Stata does not have a built-in command to do tests of simple main effects, however
ATS has developed a program that will perform them. You can you can the **sme**
command by typing **search sme** (see
How can I use the search command to search for programs and get additional
help? for more information about using **search)**.

Now, let’s read in an example dataset,
**crf24**, adapted from Kirk (1968, 1st Edition).

use https://stats.idre.ucla.edu/stat/stata/faq/crf24, clear

These data are from a 2×4 factorial design. The variable **y** is the dependent variable.
The variable **a** is an independent variable with two levels while **b** is an independent variable
with four levels. Let’s look at a table of cell means and standard deviations.

table a b, contents(n y mean y sd y)----------+--------------------------------------- | b a | 1 2 3 4 ----------+--------------------------------------- 1 | 4 4 4 4 | 3.75 4 7 8 | 1.5 .8164966 .8164966 .8164966 | 2 | 4 4 4 4 | 1.75 3 5.5 10 | .5 .8164966 .5773503 .8164966 ----------+---------------------------------------

Now let’s run the ANOVA.

anova y a b a*bNumber of obs = 32 R-squared = 0.9214 Root MSE = .877971 Adj R-squared = 0.8985 Source | Partial SS df MS F Prob > F -----------+---------------------------------------------------- Model | 217.00 7 31.00 40.22 0.0000 | a | 3.125 1 3.125 4.05 0.0554 b | 194.50 3 64.8333333 84.11 0.0000 a*b | 19.375 3 6.45833333 8.38 0.0006 | Residual | 18.50 24 .770833333 -----------+---------------------------------------------------- Total | 235.50 31 7.59677419

We see that in addition to a significant main effect for **b** there is a
significant **a*b** interaction effect. Before we do any of the tests of simple main effects,
let’s graph the cell means to get an idea of what the interaction looks like. The following sequence
of commands will produce a graph of the cell means.

predict yhat sort a b graph twoway scatter yhat b, connect(L)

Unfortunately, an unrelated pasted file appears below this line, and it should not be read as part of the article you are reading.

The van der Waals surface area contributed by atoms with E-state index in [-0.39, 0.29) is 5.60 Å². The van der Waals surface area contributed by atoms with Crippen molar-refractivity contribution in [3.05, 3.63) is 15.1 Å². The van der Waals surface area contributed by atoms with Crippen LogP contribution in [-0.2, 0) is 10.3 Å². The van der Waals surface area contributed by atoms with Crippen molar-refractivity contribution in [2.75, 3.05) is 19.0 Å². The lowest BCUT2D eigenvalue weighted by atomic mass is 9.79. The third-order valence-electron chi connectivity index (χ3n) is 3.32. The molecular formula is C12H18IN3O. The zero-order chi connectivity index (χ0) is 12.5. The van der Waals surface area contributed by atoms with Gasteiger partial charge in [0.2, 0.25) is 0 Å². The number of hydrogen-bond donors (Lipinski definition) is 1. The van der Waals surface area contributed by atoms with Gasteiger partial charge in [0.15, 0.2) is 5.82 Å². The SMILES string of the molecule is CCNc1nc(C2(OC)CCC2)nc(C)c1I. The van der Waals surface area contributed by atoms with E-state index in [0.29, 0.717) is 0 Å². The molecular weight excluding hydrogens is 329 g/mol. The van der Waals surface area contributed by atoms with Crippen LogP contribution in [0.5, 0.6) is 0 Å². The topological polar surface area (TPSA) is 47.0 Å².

The interaction is clearly shown where the two lines cross over between levels
**b3** and **b4**.
We will now do a test of simple main effects looking at differences in **a** at each level of
**b**.
In the **sme** command the first variable listed is the one being tested at each level of the second variable listed.

sme a bTest of a at b(1): F(1/24) = 10.378378 Test of a at b(2): F(1/24) = 2.5945946 Test of a at b(3): F(1/24) = 5.8378378 Test of a at b(4): F(1/24) = 10.378378 Critical value of F for alpha = .05 using ... ----------------------------------------------------------- Dunn's procedure = 5.7165623 per family error rate = 7.291317 simultaneous test procedure = 12.090564

If we were to use the per family error rate then the differences in **a** at
**b1**
and **b4** would be statistically significant. And from the graph of the interaction we know that
the differences are in opposite directions. Using the very conservative simultaneous test procedure
none of the differences in **a** would be considered statistically significant. Using the criteria
for Dunn’s procedure may result in finding too many significant effects.

**Note:**Statisticians do not universally approve of the use of tests of simple
main effects. In particular, there are concerns over the conceptual error
rate. Tests of simple main effects are one tool that can be useful in
interpreting interactions. Caution should be exercised in interpreting
the results produced by sme. In general, the results of tests of simple
main effects should be considered suggestive and not definitive.